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On the Road with Jesus
Birth and Ministry
By Ben Witherington III
Abingdon PressCopyright © 2011 Abingdon Press
All rights reserved.
UNTO US A SON IS GIVEN
All the Gospels present Jesus on a continual road trip— God in motion, urgently making a way to us in defeat of the desert in which we wander. —William H. Willimon
It is possible to begin the story of Jesus from before time and space, to begin it like a Star Wars introduction with "the story thus far" scrolling through the galaxy, bringing us up-to-date. In fact, this is where John 1 begins the story. You can almost hear James Earl Jones in his deep baritone saying not "long, long ago in a galaxy far, far away" but even more impressively, echoing Genesis 1: "In the beginning was the Word, and the Word was with God, and the Word was God. He was in the beginning with God." Scholars call this the preexistence language applied to God the Son, speaking about where he was and who he was and what he was doing before there ever was a material universe, before there was ever the proclamation "Let there be light."
This way of starting the story is breathtaking and challenging. This is the language of "Incarnation," of how the preexistent, divine Son of God took on flesh and dwelt among us. Indeed, the very term Incarnation implies that the person in question existed before he became a human being. The poet John Donne, reflecting on this very matter, wrote in his holy sonnet, which begins with the words "Wilt thou love God, as he thee? Then digest": "'Twas much that man was made like God before, / But, that God should be made like man, much more." Indeed. It's one thing to talk about human creatures being created in the image of God and something different altogether to talk about God taking on the image of human beings. And one has to be exceedingly careful about how one talks about this matter.
For example, I like to ask my New Testament students, "Did Jesus always exist?" Some of them, without hesitation, will say, "Of course, John 1 and Philippians 2:5-11 make this clear." Then I will reply, "I did not ask, did the divine Son of God always exist? I asked, did Jesus, the human being, always exist?" Some of the brighter sparks in the class then get the point. Jesus is the name of a human being. If the Incarnation is real, if the Word really did, at some particular point in time, take on flesh, then the story of Jesus has a temporal beginning. There is a point in time when this person is given a human name because he has a temporal human beginning. Strictly speaking, before the Incarnation, before the virginal conception, there was no Jesus the human being. There was only the divine Son of God who "became" Jesus when he took "on flesh." And here is the great mystery—he did this without leaving behind his divine nature. The Word took on flesh in an additive process. The Word did not cease to be the divine Son of God when he did so. But the story of Jesus, properly speaking, begins with the story of Mary. It begins with an announcement and a human response by Mary that has momentous, indeed everlasting, consequences. As it turns out, from the outset, mere mortals become part of the story, part of the plan of God to save our world.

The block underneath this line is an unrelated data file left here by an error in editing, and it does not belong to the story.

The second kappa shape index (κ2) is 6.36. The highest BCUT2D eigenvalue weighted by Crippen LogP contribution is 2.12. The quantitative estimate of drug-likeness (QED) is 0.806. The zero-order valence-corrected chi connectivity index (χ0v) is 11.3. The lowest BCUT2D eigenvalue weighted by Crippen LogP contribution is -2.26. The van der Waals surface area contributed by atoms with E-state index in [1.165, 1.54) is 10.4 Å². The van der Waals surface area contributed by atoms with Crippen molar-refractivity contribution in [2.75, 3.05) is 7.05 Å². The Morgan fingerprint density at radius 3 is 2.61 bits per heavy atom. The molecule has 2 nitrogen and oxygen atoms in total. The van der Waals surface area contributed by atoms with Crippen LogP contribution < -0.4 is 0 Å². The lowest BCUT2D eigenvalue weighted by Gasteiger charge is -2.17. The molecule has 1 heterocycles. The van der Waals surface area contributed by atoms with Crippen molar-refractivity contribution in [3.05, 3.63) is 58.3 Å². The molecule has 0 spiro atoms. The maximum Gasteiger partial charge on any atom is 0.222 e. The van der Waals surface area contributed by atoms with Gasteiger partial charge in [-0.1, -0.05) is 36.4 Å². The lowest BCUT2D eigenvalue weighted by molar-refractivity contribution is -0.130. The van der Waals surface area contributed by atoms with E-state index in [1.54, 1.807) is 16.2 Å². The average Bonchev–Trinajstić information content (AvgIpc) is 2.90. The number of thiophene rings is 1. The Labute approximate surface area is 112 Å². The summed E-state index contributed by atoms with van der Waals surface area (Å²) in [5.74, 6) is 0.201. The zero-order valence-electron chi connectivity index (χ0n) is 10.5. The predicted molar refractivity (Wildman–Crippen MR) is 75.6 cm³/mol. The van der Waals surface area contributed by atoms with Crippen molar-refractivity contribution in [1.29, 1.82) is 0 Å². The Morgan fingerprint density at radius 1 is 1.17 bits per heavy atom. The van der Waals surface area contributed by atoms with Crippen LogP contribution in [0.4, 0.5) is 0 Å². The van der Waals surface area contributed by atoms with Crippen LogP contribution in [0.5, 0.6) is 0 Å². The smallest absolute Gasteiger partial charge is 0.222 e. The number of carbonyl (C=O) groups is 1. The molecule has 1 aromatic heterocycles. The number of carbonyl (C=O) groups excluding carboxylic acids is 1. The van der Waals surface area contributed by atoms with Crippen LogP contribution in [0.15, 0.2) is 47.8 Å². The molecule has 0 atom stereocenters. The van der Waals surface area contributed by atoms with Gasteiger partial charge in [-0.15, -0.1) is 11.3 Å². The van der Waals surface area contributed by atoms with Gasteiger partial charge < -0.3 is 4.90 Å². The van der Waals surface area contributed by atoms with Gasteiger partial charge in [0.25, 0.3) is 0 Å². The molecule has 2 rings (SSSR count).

We owe the story of the Annunciation to Luke. We have heard it so many times that we are probably inoculated against really hearing it. It is a story about the unexpected, the dangerous, the improbable, the surprising. Let us hear the tale again and try to listen with new ears and an open mind.
When Elizabeth was six months pregnant, God sent the angel Gabriel to Nazareth, a city in Galilee, to a virgin who was engaged to a man named Joseph, a descendant of David's house. The virgin's name was Mary. When the angel came to her, he said, "Rejoice, favored one! The Lord is with you!" She was confused by these words and wondered what kind of greeting this might be. The angel said, "Don't be afraid, Mary. God is honoring you. Look! You will conceive and give birth to a son, and you will name him Jesus. He will be great and he will be called the Son of the Most High. The Lord God will give him the throne of David his father. He will reign over Jacob's house forever, and there will be no end to his kingdom."
Then Mary said to the angel, "How will this happen since I haven't had sexual relations with a man?"
The angel replied, "The Holy Spirit will come over you and the power of the Most High will overshadow you. Therefore, the one who is to be born will be holy. He will be called God's Son. Look, even in her old age, your relative Elizabeth has conceived a son. This woman who was labeled 'unable to conceive' is now six months pregnant. Nothing is impossible for God."
Then Mary said, "I am the Lord's servant. Let it be with me just as you have said." Then the angel left her. (Luke 1:26-38 CEB)
Mary is a small-town girl, a mere teenager, probably a young teenager, engaged to be married and minding her own business when she receives a visit from one of God's FedEx boys, God's special messengers. And it's not just any angel sent to deliver the news, but Gabriel, one of the two great angels, who, along with Michael, was involved with and watched over God's people, Israel. Mary, whose name is in fact Miryam, named after the sister of Moses, the famous Old Testament prophetess, is of course dumbfounded by what the angel says. But why? Hadn't she read Isaiah or at least heard from the scroll of Isaiah taught in the Nazareth synagogue?